Stacked in Our Favor

Thoughts about libraries, education, children's literature, writing, art and being connected

Sunday, December 11, 2011

The Bolduc House Earthquake Exhibit

The Bolduc House Museum's exhibit to commemorate the New Madrid Earthquake of 1811 begins on December 16th. The thoughtful, varied ways they have chosen to commemorate the earthquake are intriguing and make me wish I lived closer so I could visit during the exhibit. 

The aspect of their commemoration that is close to my heart is the exhibit of Debbie Davidson's etegami. Etegami is an art form I have always admired and wanted to try. I had seen plenty of beautiful artwork in Japan, but I remember first identifying Etegami as an art form when I went to mail a postcard. The post office was a large one and had a etegami exhibit. Etegami art is striking. It is common to fill the page and spill over the sides. I feel a certain kinship to it as I feel like I spill over the sides quite a bit of the time.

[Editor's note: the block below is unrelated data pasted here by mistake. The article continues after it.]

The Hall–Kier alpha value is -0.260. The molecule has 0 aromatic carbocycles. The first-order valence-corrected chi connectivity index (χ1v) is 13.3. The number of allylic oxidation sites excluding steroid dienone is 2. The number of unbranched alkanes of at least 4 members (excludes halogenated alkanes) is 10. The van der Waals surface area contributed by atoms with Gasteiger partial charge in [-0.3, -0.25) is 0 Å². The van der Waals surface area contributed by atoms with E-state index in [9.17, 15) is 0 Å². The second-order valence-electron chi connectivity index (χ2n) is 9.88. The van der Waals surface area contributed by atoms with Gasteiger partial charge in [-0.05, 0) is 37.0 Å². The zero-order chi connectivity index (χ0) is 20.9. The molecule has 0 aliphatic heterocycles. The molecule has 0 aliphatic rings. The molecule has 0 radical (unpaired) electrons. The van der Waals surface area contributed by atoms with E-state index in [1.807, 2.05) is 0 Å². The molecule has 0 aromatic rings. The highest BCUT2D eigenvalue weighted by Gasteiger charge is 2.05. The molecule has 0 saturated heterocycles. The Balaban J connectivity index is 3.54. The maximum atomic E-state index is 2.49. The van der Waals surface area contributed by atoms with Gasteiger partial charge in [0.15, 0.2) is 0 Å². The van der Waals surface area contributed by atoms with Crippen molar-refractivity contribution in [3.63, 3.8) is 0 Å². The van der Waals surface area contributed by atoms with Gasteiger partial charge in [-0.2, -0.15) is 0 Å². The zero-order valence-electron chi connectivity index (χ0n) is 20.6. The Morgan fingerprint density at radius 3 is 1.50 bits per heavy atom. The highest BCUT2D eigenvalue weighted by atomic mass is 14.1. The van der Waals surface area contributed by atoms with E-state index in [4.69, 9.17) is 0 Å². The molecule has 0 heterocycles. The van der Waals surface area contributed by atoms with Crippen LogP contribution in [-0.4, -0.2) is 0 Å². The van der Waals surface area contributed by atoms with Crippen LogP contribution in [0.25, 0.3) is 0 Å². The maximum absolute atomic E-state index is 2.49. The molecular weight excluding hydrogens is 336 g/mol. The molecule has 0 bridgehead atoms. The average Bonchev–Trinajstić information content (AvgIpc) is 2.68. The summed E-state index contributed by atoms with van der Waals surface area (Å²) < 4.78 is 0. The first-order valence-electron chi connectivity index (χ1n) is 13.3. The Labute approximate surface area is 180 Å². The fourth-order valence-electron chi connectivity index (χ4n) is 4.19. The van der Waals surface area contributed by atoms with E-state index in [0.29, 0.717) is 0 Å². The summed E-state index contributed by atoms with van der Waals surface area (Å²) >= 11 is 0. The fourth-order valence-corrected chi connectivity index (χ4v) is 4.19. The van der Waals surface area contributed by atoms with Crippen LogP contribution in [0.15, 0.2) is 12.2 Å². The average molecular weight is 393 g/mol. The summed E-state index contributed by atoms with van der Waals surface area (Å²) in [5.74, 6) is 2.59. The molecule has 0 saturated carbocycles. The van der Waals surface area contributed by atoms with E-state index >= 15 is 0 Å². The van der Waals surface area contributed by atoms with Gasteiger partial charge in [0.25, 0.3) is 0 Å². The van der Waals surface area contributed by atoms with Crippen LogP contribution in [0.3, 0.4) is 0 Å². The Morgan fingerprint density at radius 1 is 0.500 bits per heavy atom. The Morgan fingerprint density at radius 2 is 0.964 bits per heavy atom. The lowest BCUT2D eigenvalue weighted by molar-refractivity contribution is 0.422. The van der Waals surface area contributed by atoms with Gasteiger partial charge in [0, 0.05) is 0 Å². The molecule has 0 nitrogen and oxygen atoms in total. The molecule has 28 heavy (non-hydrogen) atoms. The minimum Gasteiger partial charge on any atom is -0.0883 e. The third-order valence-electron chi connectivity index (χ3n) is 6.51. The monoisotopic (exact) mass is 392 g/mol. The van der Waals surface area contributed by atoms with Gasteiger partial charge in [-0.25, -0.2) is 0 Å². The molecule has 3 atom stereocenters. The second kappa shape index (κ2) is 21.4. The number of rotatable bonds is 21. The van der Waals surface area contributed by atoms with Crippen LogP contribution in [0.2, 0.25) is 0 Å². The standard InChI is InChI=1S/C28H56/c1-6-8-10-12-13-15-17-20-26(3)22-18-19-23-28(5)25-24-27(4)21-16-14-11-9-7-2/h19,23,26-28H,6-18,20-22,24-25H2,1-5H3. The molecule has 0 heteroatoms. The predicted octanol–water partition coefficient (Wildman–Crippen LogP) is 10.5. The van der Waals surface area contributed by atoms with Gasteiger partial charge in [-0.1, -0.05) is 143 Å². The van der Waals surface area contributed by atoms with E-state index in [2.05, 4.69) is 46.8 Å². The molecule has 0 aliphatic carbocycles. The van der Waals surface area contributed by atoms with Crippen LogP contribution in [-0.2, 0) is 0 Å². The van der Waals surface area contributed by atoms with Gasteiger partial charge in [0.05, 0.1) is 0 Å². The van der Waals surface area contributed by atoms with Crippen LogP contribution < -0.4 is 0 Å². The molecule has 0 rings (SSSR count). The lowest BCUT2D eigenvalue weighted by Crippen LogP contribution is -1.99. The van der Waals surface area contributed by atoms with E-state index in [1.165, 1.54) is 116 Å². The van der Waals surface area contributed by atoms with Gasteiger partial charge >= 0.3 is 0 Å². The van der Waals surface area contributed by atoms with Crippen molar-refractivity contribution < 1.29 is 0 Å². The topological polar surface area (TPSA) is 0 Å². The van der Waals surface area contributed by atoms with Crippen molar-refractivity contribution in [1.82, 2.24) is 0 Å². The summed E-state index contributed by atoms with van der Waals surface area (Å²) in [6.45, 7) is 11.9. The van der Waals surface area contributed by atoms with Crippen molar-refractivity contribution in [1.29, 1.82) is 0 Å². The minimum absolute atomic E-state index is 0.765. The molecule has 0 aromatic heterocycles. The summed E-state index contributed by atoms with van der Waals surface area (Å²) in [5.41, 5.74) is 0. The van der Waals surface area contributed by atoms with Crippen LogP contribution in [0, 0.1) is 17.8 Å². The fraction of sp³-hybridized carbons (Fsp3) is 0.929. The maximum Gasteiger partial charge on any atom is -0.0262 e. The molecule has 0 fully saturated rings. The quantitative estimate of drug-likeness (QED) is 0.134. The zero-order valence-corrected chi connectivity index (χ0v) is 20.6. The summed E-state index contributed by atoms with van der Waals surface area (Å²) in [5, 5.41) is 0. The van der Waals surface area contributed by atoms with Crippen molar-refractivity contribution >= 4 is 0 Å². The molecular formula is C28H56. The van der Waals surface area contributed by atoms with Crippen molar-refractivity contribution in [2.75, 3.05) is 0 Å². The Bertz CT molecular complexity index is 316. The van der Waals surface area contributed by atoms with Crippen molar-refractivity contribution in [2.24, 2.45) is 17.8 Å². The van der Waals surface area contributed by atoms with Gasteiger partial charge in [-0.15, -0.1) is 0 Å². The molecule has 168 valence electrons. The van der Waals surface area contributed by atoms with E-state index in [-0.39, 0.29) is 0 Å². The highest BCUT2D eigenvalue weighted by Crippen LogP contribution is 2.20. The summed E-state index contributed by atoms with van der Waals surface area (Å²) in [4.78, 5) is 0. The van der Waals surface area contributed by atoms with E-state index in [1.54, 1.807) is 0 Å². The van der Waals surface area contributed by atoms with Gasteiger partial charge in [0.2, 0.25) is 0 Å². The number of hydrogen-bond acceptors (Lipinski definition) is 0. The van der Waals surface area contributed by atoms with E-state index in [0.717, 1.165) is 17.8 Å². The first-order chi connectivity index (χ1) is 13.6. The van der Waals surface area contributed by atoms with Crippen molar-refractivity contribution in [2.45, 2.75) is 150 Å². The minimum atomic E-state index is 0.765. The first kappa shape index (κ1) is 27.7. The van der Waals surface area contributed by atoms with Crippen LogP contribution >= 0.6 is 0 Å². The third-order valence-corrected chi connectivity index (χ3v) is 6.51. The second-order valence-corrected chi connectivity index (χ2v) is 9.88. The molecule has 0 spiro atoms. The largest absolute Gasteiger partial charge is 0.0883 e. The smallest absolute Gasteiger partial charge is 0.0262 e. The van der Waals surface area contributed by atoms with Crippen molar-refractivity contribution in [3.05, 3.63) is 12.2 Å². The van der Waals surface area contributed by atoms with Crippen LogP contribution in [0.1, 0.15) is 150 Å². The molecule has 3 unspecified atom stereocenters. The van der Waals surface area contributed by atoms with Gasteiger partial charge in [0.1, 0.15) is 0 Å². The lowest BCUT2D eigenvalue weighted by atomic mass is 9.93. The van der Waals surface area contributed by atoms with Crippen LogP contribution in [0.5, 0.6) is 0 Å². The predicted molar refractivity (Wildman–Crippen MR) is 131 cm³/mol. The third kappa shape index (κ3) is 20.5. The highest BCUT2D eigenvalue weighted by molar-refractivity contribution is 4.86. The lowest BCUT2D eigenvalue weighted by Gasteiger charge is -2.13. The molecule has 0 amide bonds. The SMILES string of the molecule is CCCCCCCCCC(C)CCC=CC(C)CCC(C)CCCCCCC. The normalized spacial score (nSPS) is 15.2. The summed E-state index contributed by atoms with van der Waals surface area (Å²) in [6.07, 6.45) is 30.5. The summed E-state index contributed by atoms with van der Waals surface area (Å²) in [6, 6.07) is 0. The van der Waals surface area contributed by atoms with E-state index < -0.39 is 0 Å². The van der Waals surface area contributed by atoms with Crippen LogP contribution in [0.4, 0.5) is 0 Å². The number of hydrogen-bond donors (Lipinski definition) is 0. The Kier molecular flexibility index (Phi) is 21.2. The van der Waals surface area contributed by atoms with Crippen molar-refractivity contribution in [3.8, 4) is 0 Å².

Debbie's work is remarkable. After the earthquake, tsunami and nuclear disaster I found myself visiting her blog daily. She was a voice in those terrible days that followed that spoke of strength and unity and love. Her series Humanizing the Quake brought hope during a very fearful time. The images from Humanizing the Quake are on display at the Bolduc House Museum. The proceeds will assist those who have had to relocate after the disaster.

If the story ended there it would be enough. For me, there is more. My own response at the time seemed inadequate. Too far away. Too little. The poem I offered up was all I had to give. Debbie was inspired by it and (with my blessings) created an etegami. In fact she created two. This piece is part of the collection. So in my small way, I too, have a connection to the exhibit. 

We are all connected. We all make a difference. You never know how far your actions may ripple. 

Visit Debbie's blog Dosanko Debbie's Etegami Notebook and follow her on twitter @dosankodebbie

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